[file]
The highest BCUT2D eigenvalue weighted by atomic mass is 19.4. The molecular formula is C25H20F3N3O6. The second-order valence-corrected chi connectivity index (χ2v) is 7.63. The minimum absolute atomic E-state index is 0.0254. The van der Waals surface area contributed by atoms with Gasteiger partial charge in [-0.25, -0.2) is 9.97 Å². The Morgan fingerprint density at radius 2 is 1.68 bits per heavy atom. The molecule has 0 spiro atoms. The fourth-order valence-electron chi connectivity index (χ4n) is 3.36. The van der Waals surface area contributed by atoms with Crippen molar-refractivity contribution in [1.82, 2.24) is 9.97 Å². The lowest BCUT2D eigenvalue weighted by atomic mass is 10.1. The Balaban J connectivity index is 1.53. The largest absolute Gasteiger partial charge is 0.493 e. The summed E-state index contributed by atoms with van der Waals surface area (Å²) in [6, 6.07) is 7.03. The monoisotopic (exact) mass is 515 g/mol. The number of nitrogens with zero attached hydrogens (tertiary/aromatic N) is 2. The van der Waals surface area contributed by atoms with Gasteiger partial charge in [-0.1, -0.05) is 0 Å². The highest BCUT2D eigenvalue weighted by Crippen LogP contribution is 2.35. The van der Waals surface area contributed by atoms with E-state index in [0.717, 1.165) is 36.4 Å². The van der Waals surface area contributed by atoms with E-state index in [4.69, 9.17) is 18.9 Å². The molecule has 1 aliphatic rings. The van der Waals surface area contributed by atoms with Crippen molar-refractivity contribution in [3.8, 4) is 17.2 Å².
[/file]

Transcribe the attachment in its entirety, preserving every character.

The highest BCUT2D eigenvalue weighted by atomic mass is 19.4. The molecular formula is C25H20F3N3O6. The second-order valence-corrected chi connectivity index (χ2v) is 7.63. The minimum absolute atomic E-state index is 0.0254. The van der Waals surface area contributed by atoms with Gasteiger partial charge in [-0.25, -0.2) is 9.97 Å². The Morgan fingerprint density at radius 2 is 1.68 bits per heavy atom. The molecule has 0 spiro atoms. The fourth-order valence-electron chi connectivity index (χ4n) is 3.36. The van der Waals surface area contributed by atoms with Crippen molar-refractivity contribution in [1.82, 2.24) is 9.97 Å². The lowest BCUT2D eigenvalue weighted by atomic mass is 10.1. The Balaban J connectivity index is 1.53. The largest absolute Gasteiger partial charge is 0.493 e. The summed E-state index contributed by atoms with van der Waals surface area (Å²) in [6, 6.07) is 7.03. The monoisotopic (exact) mass is 515 g/mol. The number of nitrogens with zero attached hydrogens (tertiary/aromatic N) is 2. The van der Waals surface area contributed by atoms with Gasteiger partial charge in [-0.1, -0.05) is 0 Å². The highest BCUT2D eigenvalue weighted by Crippen LogP contribution is 2.35. The van der Waals surface area contributed by atoms with E-state index in [0.717, 1.165) is 36.4 Å². The van der Waals surface area contributed by atoms with E-state index in [4.69, 9.17) is 18.9 Å². The molecule has 1 aliphatic rings. The van der Waals surface area contributed by atoms with Crippen molar-refractivity contribution in [3.8, 4) is 17.2 Å².